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Looking Back at Praggnanandhaa’s Exceptional Journey at the 2023 Chess World Cup

Praggnanandhaa became the youngest runner-up of the FIDE Chess World Cup by defeating many heavyweights.

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Rameshbabu Praggnanandhaa became the youngest Indian ever to reach the finals of the 2023 FIDE Chess World Cup. Though he lost the final to world number 1 Magnus Carlsen, he garnered nation-wide adoration and admiration for his remarkable achievement.

On his way to the finals, Praggnanandhaa defeated the current world number 3, Hikaru Nakamura in Round 4, before beating world number 2 Fabiano Caruana in the semi-finals. Have a look at the Indian grandmaster's entire road to the final:

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Round 2

Praggnanandhaa became the youngest runner-up of the FIDE Chess World Cup by defeating many heavyweights.

Praggnanandhaa started his campaign with a win over Maxime Lagarde.

(Photo: FIDE/Maria Emelianova)

After getting a bye in the first round, Praggnanandhaa registered a clinical victory against Maxime Lagarde in Round 2. He won the first game with black pieces, before drawing the second game with white. Pragg’s 1.5-0.5 win helped him in qualifying for the next round.

Round 3

Praggnanandhaa became the youngest runner-up of the FIDE Chess World Cup by defeating many heavyweights.

Praggnanandhaa defeated David Navara in the third round.

(Photo: FIDE/Stev Bonhage)

The Indian prodigy was given white pieces to start the game and made some beautiful moves to defeat Czech Grandmaster David Navara in the first classical game. The second game resulted in a draw, but once again, Praggnanandhaa won the match 1.5-0.5.

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Round 4

Praggnanandhaa became the youngest runner-up of the FIDE Chess World Cup by defeating many heavyweights.

Praggnanandhaa defeated Hikaru Nakamura in the fourth round.

(Photo: FIDE/Stev Bonhage)

Praggnanandhaa was paired against Hikaru Nakamura in the fourth round. Both the classical games resulted in a draw, with the match then proceeding to tie-breaks. However, the Indian star bounced back fiercely and took away both 25+10 rapid games. With this, he defeated the world number 3 by 3-1. 

Round 5

Praggnanandhaa became the youngest runner-up of the FIDE Chess World Cup by defeating many heavyweights.

Praggnanandhaa defeated Ferenc Berkes in the fifth round.

(Photo: FIDE/Stev Bonhage)

The fifth round went pretty smoothly for Pragg as he won the match with a victory in the second classical game. The first game was drawn, before the teenager marked his victory by defeating Hungary's Ferenc Berkes 1.5-0.5, with white pieces to reach the quarterfinals of the World Cup.

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Quarter-Final

Praggnanandhaa became the youngest runner-up of the FIDE Chess World Cup by defeating many heavyweights.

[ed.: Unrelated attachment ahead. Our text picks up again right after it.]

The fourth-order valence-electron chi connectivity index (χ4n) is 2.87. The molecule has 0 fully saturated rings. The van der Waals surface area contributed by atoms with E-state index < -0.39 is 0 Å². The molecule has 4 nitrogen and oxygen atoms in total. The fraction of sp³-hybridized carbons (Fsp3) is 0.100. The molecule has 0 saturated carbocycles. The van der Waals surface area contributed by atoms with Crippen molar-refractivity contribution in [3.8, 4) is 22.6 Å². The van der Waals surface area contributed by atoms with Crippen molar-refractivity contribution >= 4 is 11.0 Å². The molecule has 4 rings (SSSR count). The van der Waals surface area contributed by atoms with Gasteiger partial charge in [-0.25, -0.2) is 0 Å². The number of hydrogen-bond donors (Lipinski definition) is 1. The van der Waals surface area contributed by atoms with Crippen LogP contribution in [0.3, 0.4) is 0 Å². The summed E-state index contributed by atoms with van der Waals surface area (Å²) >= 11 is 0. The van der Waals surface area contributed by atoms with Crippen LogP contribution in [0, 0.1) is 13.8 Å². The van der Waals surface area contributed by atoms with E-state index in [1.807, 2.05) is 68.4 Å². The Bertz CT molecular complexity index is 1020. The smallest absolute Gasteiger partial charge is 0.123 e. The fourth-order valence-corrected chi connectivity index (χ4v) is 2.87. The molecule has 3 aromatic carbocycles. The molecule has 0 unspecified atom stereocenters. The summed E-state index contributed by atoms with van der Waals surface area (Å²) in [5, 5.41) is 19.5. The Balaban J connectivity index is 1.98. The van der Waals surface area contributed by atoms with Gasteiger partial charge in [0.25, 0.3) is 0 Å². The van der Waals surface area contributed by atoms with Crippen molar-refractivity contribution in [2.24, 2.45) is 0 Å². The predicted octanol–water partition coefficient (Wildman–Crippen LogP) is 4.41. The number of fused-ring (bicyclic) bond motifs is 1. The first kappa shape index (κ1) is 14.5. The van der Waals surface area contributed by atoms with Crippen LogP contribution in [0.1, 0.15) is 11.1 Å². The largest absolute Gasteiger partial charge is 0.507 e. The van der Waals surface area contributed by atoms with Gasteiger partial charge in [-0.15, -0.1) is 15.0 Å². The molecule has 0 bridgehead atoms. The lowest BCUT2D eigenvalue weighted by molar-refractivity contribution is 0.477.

Praggnanandhaa defeated Arjun Erigaisi in the quarter-final.

(Photo: FIDE/Stev Bonhage)

Round 6 was fiercely competitive, as Praggnanandhaa was up against his friend and Indian compatriot, Arjun Erigaisi. It was the longest clash for Praggnanandhaa as it stretched till the 3+2 blitz game. Both Arjun and Pragg put on a show with their tactics, but the latter emerged victorious after beating his opponent in the 3+2 blitz game with white pieces.

The classical games resulted in a tie, with both winning one game each. The contest then moved to 25+10 rapid games, which also resulted in a draw. The 10+10 rapid games were no different as Pragg managed to win with the black pieces, but Arjun swiftly bounced back by recording a victory in the second game. This made both players enter the 5+3 blitz games, which again resulted in a tie as both of them won with the blacks. The match finally ended with Praggnanandhaa beating Arjun in the first 3+2 blitz game by 5-4 to enter the semi-finals.

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Semi-Final

Praggnanandhaa became the youngest runner-up of the FIDE Chess World Cup by defeating many heavyweights.

Praggnanandhaa defeated Fabiano Caruana in the semi-final.

(Photo: FIDE/Stev Bonhage)

The Indian GM faced Fabiano Caruana in the semi-finals of the FIDE Chess World Cup. Here, Praggnanadhaa emerged victorious after the match went to 10+10 rapid games.

Both classical games and 25+10 rapid games were drawn, leveling the score at 2-2. The Indian star then took away the first 10+10 rapid game with white pieces, giving him a 1-point lead. The second game resulted in a draw, but Praggnanadhaa’s 1-point lead helped him beat the current world number 2 by 3.5-2.5. This paved the way for him to reach the finals and he became only the second Indian to reach the final of the Chess World Cup, after Viswanathan Anand.

Final

Praggnanandhaa became the youngest runner-up of the FIDE Chess World Cup by defeating many heavyweights.

Praggnanandhaa lost to Magnus Carlsen in the final.

(Photo: FIDE/Stev Bonhage)

Praggnanandhaa was paired against the present world number 1 Chess grandmaster Magnus Carlsen. The first two classical games resulted in a draw, causing both the players to compete in a tiebreaker. Magnus emerged victorious in the first tiebreaker with black pieces and Pragg failed to make a comeback as the second game too resulted in a draw, making the Indian star stand with 1.5 points while Magnus had 2.5 in the bank.

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Topics:  chess   Praggnanandhaa   R Praggnanandhaa 

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